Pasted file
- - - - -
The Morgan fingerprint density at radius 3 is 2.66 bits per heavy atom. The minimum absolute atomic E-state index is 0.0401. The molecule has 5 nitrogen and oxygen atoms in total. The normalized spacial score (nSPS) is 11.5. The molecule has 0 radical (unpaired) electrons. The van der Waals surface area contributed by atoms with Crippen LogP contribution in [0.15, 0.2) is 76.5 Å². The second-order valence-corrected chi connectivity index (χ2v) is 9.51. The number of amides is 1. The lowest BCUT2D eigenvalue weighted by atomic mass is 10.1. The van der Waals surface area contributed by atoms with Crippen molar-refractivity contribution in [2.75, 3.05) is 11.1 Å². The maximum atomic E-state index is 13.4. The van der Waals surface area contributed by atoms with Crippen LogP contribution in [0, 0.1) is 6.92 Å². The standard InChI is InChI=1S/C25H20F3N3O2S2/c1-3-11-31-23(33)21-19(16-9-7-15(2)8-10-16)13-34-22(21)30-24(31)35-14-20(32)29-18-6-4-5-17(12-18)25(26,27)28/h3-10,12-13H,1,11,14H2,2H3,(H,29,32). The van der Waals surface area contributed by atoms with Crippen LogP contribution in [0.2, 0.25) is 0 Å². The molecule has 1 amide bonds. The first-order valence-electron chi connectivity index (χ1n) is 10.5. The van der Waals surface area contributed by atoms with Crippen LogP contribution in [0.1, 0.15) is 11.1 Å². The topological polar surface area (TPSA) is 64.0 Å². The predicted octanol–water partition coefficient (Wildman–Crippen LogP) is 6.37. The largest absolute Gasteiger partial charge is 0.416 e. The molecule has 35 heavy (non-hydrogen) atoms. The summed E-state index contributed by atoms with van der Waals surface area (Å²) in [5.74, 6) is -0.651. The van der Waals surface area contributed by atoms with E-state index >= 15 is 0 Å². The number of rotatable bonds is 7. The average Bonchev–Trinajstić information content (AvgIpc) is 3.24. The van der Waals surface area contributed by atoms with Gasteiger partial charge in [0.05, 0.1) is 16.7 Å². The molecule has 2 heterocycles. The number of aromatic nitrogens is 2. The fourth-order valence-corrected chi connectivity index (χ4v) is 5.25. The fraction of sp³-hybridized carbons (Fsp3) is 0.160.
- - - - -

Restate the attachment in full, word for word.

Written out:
The Morgan fingerprint density at radius 3 is 2.66 bits per heavy atom. The minimum absolute atomic E-state index is 0.0401. The molecule has 5 nitrogen and oxygen atoms in total. The normalized spacial score (nSPS) is 11.5. The molecule has 0 radical (unpaired) electrons. The van der Waals surface area contributed by atoms with Crippen LogP contribution in [0.15, 0.2) is 76.5 Å². The second-order valence-corrected chi connectivity index (χ2v) is 9.51. The number of amides is 1. The lowest BCUT2D eigenvalue weighted by atomic mass is 10.1. The van der Waals surface area contributed by atoms with Crippen molar-refractivity contribution in [2.75, 3.05) is 11.1 Å². The maximum atomic E-state index is 13.4. The van der Waals surface area contributed by atoms with Crippen LogP contribution in [0, 0.1) is 6.92 Å². The standard InChI is InChI=1S/C25H20F3N3O2S2/c1-3-11-31-23(33)21-19(16-9-7-15(2)8-10-16)13-34-22(21)30-24(31)35-14-20(32)29-18-6-4-5-17(12-18)25(26,27)28/h3-10,12-13H,1,11,14H2,2H3,(H,29,32). The van der Waals surface area contributed by atoms with Crippen LogP contribution in [0.2, 0.25) is 0 Å². The molecule has 1 amide bonds. The first-order valence-electron chi connectivity index (χ1n) is 10.5. The van der Waals surface area contributed by atoms with Crippen LogP contribution in [0.1, 0.15) is 11.1 Å². The topological polar surface area (TPSA) is 64.0 Å². The predicted octanol–water partition coefficient (Wildman–Crippen LogP) is 6.37. The largest absolute Gasteiger partial charge is 0.416 e. The molecule has 35 heavy (non-hydrogen) atoms. The summed E-state index contributed by atoms with van der Waals surface area (Å²) in [5.74, 6) is -0.651. The van der Waals surface area contributed by atoms with E-state index >= 15 is 0 Å². The number of rotatable bonds is 7. The average Bonchev–Trinajstić information content (AvgIpc) is 3.24. The van der Waals surface area contributed by atoms with Gasteiger partial charge in [0.05, 0.1) is 16.7 Å². The molecule has 2 heterocycles. The number of aromatic nitrogens is 2. The fourth-order valence-corrected chi connectivity index (χ4v) is 5.25. The fraction of sp³-hybridized carbons (Fsp3) is 0.160.